As he drove to work early Friday morning, Carolina general manager Marty Hurney said he knew exactly what the Panthers’ draft board looks like. As he closed his car door to begin the walk to his Bank of America Stadium office, Hurney said goodbye to a caller only after offering words of caution.
“That will probably change before the end of the day,’’ Hurney said with a laugh.
But he wasn’t really joking. He simply was referring to the fact there are more than two months until the college draft and there are hundreds of prospects, many of whose names will go up and down Carolina’s draft board many times over.
Let’s narrow the scope, though, and talk what everyone wants to talk about. The Panthers hold the No. 1 overall pick.
Is there someone currently atop Carolina’s board?
Absolutely, Hurney said. Of course, he’s not ready to divulge who that is and that’s largely because, just like the rest of the draft board, the No. 1 spot could change between now and the draft. It’s early in the process. Although Carolina has changed coaches, from John Fox to Ron Rivera, it hasn’t changed at general manager.
If you know anything about Hurney, you know that he’s as methodical as they come and isn’t prone to making split-second decisions. He believes all the scouts and coaches have a voice and he wants to hear every one of them before making any final choices.
Carolina’s had its board up since December. It was tweaked some after the college bowl games. It’s been tweaked some more after the college all-star games and those results are still coming in. This weekend might be as important as any in Carolina’s draft preparation.
All the scouts arrived in town Thursday night. They were meeting first with Hurney and will continue to meet with the coaching staff later Friday, Saturday and Sunday to go over the prospects who will be attending the combine, which starts Feb. 23.
The results of the combine and individual workouts will factor in to Carolina’s ultimate decision at No. 1. Even if there is a change at the top of Carolina’s current draft board, Hurney admitted the Panthers have a pretty good idea of who the top alternatives are.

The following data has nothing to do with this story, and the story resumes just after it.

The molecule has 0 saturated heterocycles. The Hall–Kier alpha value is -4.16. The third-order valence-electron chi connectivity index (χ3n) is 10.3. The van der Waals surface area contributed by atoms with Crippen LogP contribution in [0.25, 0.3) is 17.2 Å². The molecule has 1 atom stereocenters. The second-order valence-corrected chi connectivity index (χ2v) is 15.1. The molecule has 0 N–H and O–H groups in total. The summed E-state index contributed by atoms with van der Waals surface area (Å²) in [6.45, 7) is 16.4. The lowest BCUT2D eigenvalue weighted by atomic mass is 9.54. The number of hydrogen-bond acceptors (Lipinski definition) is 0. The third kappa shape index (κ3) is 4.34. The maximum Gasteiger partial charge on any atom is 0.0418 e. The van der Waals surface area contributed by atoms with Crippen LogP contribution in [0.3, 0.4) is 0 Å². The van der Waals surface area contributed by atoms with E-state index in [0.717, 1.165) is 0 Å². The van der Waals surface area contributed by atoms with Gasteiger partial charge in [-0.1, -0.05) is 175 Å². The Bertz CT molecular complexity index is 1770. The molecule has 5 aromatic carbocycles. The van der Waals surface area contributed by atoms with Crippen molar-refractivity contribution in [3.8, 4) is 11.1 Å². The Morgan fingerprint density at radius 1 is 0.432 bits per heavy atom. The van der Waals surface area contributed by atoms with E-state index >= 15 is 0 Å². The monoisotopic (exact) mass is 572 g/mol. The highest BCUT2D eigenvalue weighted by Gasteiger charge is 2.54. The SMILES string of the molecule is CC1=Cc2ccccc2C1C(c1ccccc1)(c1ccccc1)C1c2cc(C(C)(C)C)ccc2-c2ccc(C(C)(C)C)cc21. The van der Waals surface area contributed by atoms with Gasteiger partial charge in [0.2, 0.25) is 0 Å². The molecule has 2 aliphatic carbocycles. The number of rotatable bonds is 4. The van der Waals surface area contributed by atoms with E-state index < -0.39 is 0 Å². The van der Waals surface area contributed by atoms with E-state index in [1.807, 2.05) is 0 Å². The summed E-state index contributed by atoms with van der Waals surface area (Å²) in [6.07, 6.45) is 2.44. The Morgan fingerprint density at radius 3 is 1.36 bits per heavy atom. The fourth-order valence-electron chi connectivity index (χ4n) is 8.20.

“We’re constantly trying to keep an open mind,’’ Hurney said. “But, honestly, I’d say there are anywhere from five to eight players who could qualify at this point. We’ll narrow that down as we move forward.’’
When Stanford quarterback Andrew Luck decided to stay in college, that left the draft void of a consensus No. 1 pick. Most experts are ranking Auburn defensive tackle Nick Fairley and Clemson defensive end Da'Quan Bowers as the top two prospects. Georgia wide receiver A.J. Green and Texas A&M linebacker Von Miller are among the players most experts have rated highly.
Like a lot of general managers, Hurney’s always been one to talk about taking the best available player, although his track record gives some pretty strong indications of times when he’s drafted for needs. But as he holds the No. 1 pick for the first time in his career, Hurney is talking a little differently and that might provide one of the few clues he’s offering at this point.
“With the first pick, it’s about impact players,’’ Hurney said. “But it’s also about impact positions. Certain positions take priority.’’
Take that for what it’s worth, but I’m taking it to mean that Green and Miller probably aren’t priorities. Assuming the Panthers keep what they have, they’ve got a strong group of linebackers. Assuming Steve Smith stays (he’s been told to think about his future and if he wants to stay in Carolina, but there is no indication he has asked out), the Panthers don’t have a huge need at receiver. They drafted three -- Brandon LaFell, David Gettis and Armanti Edwards -- last year. LaFell and Gettis each showed promise as rookies and there is hope Edwards will blossom as he enters his second year of transitioning from college quarterback to NFL receiver.
If you’re talking about impact positions, you have to talk about quarterback. Hurney’s not about to give away any secret plans, but he’s not denying that position is in the mix of what the Panthers are looking at with the No. 1 pick.
The Panthers have to do their homework on Gabbert and Newton because they’re coming off a season in which they had disastrous quarterback play from Matt Moore and Jimmy Clausen. Moore’s not under contract for 2011. Clausen will be back and Hurney and others in the organization still have hope he can develop into a solid starter.
But they know nothing is definite with Clausen. If they don’t draft a quarterback with the first pick, they’ll have to go get one through free agency or in a trade, and that would mean they probably would draft Bowers or Fairley.
All around the world, the gurus are debating if there’s a clear-cut No. 1 pick and if there’s a true franchise quarterback in this draft.
Funny thing is, none of those opinions really matter. The only people who will make that call are the guys gathering in Bank of America Stadium this weekend. They’ll go through the combine and the private workouts and they’ll supply Hurney with lots of input and information.
He’ll process it all and consult closely with Rivera. In the end, though, there is guaranteed to be a clear-cut No. 1 pick.
That will be whatever player Hurney decides is the No. 1 pick.